Tuesday, November 19, 2013

I shouldn't be allowed...



...to write blog posts when I'm feeling sorry for myself, my apologies for getting a bit maudlin yesterday, and my thanks to the kind people who responded.  Since I have so much work floating about, and not enough room to keep it all, I'm listing some of it on Etsy at what I think are good prices; I want them to Move On Out There, and keep other people happy.  And, of course, letting me buy more wool, to make more felt... it's a virtuous cycle.  (Well, okay, that's my story and I'm sticking to it).

This is the first of them; Dreaming The Butterfly.  I love making felt, and hope to spend more time doing it in the near future.  This piece is made from hand dyed wool tops, hand stitched with hand dyed perle threads, and then mounted on transfer dyed Lutradur XL.  I'm pleased with it.  It's a small piece, about 8" by 6.75" all told.

I also want to make more work associated with butterflies.  Butterfly is one of my totem animals; it represents change and joy (read more about it here if you're interested).  Butterflies seem to have been following me around this year.  For some reason, I spent most of the summer encouraging them to get out of the conservatory, even though there are no flowers or tempting things for them in there, or anywhere near it.  And the garden has been full of them.  Next year, I'm going to plant flowers for them; I've already added a buddleia to the border at the bottom of the garden.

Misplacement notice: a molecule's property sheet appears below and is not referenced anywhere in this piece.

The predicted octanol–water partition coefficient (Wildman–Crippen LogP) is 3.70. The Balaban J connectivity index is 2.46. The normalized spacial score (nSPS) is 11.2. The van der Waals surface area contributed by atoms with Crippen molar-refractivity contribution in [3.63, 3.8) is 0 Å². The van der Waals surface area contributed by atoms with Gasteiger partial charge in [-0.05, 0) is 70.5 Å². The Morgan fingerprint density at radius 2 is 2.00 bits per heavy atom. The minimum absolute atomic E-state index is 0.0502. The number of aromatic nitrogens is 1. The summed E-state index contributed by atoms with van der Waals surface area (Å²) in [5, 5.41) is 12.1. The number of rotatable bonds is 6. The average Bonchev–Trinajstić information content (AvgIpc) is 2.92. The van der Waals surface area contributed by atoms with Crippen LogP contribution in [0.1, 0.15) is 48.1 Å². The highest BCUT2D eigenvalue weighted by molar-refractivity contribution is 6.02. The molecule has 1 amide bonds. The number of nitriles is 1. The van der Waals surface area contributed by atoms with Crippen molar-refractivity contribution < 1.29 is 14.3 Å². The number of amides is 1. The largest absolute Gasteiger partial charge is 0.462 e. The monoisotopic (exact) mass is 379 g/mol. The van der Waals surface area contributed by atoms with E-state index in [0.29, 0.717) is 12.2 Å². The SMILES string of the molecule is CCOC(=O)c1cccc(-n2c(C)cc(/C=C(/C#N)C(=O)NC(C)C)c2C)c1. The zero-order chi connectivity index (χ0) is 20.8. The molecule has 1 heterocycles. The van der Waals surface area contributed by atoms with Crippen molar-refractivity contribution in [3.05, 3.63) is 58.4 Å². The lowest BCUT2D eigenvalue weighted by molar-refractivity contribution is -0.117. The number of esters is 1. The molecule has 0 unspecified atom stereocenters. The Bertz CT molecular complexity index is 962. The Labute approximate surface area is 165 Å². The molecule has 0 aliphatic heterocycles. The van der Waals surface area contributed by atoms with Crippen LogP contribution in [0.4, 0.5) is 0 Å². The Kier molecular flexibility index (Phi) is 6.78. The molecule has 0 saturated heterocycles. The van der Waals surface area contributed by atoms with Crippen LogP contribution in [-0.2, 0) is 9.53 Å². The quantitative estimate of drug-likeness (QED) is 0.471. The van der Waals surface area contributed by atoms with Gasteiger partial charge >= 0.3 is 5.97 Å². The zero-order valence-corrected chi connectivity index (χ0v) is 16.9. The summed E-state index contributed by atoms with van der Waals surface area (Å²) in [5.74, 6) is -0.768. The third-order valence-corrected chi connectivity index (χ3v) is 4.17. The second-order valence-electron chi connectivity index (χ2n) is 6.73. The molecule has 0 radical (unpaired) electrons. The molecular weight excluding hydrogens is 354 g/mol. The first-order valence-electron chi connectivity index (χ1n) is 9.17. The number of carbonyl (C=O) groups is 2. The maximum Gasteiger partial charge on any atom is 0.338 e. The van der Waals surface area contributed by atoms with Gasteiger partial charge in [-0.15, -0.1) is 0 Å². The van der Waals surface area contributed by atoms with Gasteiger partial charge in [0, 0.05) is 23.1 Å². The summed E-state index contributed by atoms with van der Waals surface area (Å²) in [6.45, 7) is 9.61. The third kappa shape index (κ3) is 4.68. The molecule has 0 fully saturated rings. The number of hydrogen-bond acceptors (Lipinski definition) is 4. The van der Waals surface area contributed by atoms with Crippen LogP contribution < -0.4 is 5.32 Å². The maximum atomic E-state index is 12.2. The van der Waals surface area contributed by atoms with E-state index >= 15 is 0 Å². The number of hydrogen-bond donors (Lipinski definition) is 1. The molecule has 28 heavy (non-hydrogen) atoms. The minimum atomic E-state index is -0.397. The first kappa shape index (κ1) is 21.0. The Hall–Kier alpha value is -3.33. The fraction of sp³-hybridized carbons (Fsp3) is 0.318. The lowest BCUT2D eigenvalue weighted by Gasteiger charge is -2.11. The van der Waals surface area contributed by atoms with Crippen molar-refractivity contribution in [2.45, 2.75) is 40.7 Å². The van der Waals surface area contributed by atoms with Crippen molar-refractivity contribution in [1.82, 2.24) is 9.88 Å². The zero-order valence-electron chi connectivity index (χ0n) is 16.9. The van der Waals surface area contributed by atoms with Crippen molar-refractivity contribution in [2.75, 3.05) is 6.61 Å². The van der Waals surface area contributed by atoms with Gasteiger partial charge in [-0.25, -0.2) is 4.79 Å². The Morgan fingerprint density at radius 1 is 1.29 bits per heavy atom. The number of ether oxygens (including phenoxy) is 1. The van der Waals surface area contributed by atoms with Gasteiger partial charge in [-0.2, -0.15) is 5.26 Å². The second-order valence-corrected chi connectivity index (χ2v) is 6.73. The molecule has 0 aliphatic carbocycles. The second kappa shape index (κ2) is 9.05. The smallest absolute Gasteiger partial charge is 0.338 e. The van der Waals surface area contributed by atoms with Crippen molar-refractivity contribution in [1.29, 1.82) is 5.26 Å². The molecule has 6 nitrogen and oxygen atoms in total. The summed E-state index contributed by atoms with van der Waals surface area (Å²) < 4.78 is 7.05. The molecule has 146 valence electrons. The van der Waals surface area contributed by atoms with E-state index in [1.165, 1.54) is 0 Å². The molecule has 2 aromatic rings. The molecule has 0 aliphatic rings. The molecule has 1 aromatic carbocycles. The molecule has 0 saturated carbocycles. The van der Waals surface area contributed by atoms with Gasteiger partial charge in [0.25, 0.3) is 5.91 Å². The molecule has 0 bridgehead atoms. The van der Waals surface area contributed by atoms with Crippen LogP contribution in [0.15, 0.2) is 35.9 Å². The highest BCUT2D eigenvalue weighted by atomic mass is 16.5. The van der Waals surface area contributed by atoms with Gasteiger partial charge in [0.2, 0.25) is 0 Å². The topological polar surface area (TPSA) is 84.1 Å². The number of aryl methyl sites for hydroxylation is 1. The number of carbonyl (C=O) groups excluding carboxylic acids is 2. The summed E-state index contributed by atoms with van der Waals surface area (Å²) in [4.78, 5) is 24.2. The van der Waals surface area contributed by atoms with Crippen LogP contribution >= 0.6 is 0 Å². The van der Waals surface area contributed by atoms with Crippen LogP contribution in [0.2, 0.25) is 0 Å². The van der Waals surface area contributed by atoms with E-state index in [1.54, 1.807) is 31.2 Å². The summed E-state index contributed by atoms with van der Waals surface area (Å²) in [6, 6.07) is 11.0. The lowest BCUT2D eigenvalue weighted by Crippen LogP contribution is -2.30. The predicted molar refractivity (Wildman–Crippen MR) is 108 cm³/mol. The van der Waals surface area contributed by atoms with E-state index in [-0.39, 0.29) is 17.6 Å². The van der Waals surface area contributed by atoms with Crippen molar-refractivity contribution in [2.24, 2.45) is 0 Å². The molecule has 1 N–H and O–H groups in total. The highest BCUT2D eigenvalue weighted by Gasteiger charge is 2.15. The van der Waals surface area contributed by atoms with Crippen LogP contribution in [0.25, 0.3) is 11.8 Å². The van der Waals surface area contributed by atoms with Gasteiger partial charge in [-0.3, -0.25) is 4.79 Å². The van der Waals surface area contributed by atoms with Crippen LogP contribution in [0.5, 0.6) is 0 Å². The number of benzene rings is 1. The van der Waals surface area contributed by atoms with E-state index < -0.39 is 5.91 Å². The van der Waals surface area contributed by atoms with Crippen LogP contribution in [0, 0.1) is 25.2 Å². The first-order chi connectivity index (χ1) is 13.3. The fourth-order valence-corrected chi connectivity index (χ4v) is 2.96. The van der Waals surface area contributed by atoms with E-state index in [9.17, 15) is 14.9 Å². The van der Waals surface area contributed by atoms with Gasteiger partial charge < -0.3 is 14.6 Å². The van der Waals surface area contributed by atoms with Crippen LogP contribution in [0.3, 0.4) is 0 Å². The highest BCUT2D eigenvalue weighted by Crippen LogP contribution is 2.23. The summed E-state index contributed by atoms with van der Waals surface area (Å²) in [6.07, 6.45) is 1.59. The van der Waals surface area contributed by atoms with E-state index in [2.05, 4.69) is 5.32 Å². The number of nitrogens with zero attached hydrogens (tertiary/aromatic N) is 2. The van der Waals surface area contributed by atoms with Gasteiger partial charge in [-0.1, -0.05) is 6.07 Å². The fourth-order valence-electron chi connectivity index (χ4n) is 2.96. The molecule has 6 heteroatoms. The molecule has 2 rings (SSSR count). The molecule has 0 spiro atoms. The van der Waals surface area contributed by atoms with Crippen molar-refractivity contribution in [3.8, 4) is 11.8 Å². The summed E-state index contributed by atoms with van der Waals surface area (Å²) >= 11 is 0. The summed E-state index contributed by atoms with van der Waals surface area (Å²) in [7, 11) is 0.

In this particular piece, though, the butterfly is still in its cocoon (the only bit of wet felting in the piece), and is dreaming, under a hot red sun, of what its life will be like as a butterfly.  We can all dream happy dreams about the future now and again...I hope this piece will remind someone of how important positive thoughts are...

Monday, November 18, 2013

Basket Case?

Baskets are on my mind at present...mainly because I'm having a Domestic Goddess moment...or two... I'm tired of being so disorganised.  So, instead of a clutter beside my chair in the living room, I now have two large baskets.  One of them is full of wool tops, yarn and threads, all of which have been untangled (so there!); the other has all sorts of bits and pieces, including the things I'm finishing off at the moment, mainly phone cases and felt things like little brooches.  And an increasing amount of hand work.  Propped up beside them are a couple of large lino blocks, which I intend to carve over the next day or so, to make hand printed Christmas cards, and perhaps little books, too.  So, I'm tidied; just need the discipline to make myself tidy up every night before bed.  I'm thoroughly looking forward to being able to find things.  Well, okay...some things, sometimes...


As we get towards the end of the year, I find myself wondering what's next.  After a lot of careful thought, I've decided not to teach at Festival of Quilts next year, though I have signed up to do a couple of shows with Grosvenor (Spalding and Harrogate, if you were wondering).  Basically, I just can't afford to subsidise my attendance there.   I'm seriously thinking about giving up art for public consumption.  It's great being considered inspirational, and all that, but it doesn't pay for paint.  People tell me they love my workshops, take the information away and ... nothing happens...  I've given this my best shot, and perhaps now, it's time to recognise that I've failed.